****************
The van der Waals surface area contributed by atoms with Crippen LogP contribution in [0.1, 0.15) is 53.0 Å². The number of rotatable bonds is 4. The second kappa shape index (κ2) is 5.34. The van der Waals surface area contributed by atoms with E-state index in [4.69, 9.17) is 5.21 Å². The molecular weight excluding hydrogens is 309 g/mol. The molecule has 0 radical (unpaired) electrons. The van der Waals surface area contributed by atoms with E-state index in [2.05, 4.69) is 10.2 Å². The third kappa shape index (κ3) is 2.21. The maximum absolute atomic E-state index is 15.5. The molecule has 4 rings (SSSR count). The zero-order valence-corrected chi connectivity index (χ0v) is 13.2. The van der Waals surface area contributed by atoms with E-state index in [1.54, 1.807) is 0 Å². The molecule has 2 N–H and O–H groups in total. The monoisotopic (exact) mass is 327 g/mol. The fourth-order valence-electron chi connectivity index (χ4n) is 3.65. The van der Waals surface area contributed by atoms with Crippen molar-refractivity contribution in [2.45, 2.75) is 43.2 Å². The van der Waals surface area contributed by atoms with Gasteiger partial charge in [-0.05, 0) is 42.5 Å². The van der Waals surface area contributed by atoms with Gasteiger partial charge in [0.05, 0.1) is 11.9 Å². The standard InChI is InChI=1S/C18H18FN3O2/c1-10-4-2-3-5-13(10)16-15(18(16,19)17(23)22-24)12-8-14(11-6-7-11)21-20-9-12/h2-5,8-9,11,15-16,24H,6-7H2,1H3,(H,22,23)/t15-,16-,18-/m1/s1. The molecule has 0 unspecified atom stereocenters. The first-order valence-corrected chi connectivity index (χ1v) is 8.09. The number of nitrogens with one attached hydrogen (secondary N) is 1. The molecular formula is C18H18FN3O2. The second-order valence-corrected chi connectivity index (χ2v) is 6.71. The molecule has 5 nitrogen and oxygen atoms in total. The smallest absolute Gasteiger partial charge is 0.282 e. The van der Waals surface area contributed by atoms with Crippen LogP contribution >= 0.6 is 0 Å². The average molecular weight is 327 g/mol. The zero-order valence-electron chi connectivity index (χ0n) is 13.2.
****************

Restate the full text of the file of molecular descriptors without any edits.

The van der Waals surface area contributed by atoms with Crippen LogP contribution in [0.1, 0.15) is 53.0 Å². The number of rotatable bonds is 4. The second kappa shape index (κ2) is 5.34. The van der Waals surface area contributed by atoms with E-state index in [4.69, 9.17) is 5.21 Å². The molecular weight excluding hydrogens is 309 g/mol. The molecule has 0 radical (unpaired) electrons. The van der Waals surface area contributed by atoms with E-state index in [2.05, 4.69) is 10.2 Å². The third kappa shape index (κ3) is 2.21. The maximum absolute atomic E-state index is 15.5. The molecule has 4 rings (SSSR count). The zero-order valence-corrected chi connectivity index (χ0v) is 13.2. The van der Waals surface area contributed by atoms with E-state index in [1.54, 1.807) is 0 Å². The molecule has 2 N–H and O–H groups in total. The monoisotopic (exact) mass is 327 g/mol. The fourth-order valence-electron chi connectivity index (χ4n) is 3.65. The van der Waals surface area contributed by atoms with Crippen molar-refractivity contribution in [2.45, 2.75) is 43.2 Å². The van der Waals surface area contributed by atoms with Gasteiger partial charge in [-0.05, 0) is 42.5 Å². The van der Waals surface area contributed by atoms with Gasteiger partial charge in [0.05, 0.1) is 11.9 Å². The standard InChI is InChI=1S/C18H18FN3O2/c1-10-4-2-3-5-13(10)16-15(18(16,19)17(23)22-24)12-8-14(11-6-7-11)21-20-9-12/h2-5,8-9,11,15-16,24H,6-7H2,1H3,(H,22,23)/t15-,16-,18-/m1/s1. The molecule has 0 unspecified atom stereocenters. The first-order valence-corrected chi connectivity index (χ1v) is 8.09. The number of nitrogens with one attached hydrogen (secondary N) is 1. The molecular formula is C18H18FN3O2. The second-order valence-corrected chi connectivity index (χ2v) is 6.71. The molecule has 5 nitrogen and oxygen atoms in total. The smallest absolute Gasteiger partial charge is 0.282 e. The van der Waals surface area contributed by atoms with Crippen LogP contribution >= 0.6 is 0 Å². The average molecular weight is 327 g/mol. The zero-order valence-electron chi connectivity index (χ0n) is 13.2.